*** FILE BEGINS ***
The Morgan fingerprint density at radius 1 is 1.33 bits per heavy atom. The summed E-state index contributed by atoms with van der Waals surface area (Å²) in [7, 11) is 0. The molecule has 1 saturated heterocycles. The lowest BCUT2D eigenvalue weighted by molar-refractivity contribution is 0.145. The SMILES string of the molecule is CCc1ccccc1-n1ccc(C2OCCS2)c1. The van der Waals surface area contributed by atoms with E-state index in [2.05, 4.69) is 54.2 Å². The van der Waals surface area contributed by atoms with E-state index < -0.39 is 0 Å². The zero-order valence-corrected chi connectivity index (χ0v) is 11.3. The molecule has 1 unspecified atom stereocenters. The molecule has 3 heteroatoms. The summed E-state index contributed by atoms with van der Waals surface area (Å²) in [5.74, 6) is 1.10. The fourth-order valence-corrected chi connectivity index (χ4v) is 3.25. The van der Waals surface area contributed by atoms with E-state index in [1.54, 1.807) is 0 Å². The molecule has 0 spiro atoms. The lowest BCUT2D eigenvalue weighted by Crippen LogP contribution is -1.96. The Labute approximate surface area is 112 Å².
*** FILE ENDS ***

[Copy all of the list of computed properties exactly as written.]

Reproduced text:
The Morgan fingerprint density at radius 1 is 1.33 bits per heavy atom. The summed E-state index contributed by atoms with van der Waals surface area (Å²) in [7, 11) is 0. The molecule has 1 saturated heterocycles. The lowest BCUT2D eigenvalue weighted by molar-refractivity contribution is 0.145. The SMILES string of the molecule is CCc1ccccc1-n1ccc(C2OCCS2)c1. The van der Waals surface area contributed by atoms with E-state index in [2.05, 4.69) is 54.2 Å². The van der Waals surface area contributed by atoms with E-state index < -0.39 is 0 Å². The zero-order valence-corrected chi connectivity index (χ0v) is 11.3. The molecule has 1 unspecified atom stereocenters. The molecule has 3 heteroatoms. The summed E-state index contributed by atoms with van der Waals surface area (Å²) in [5.74, 6) is 1.10. The fourth-order valence-corrected chi connectivity index (χ4v) is 3.25. The van der Waals surface area contributed by atoms with E-state index in [1.54, 1.807) is 0 Å². The molecule has 0 spiro atoms. The lowest BCUT2D eigenvalue weighted by Crippen LogP contribution is -1.96. The Labute approximate surface area is 112 Å².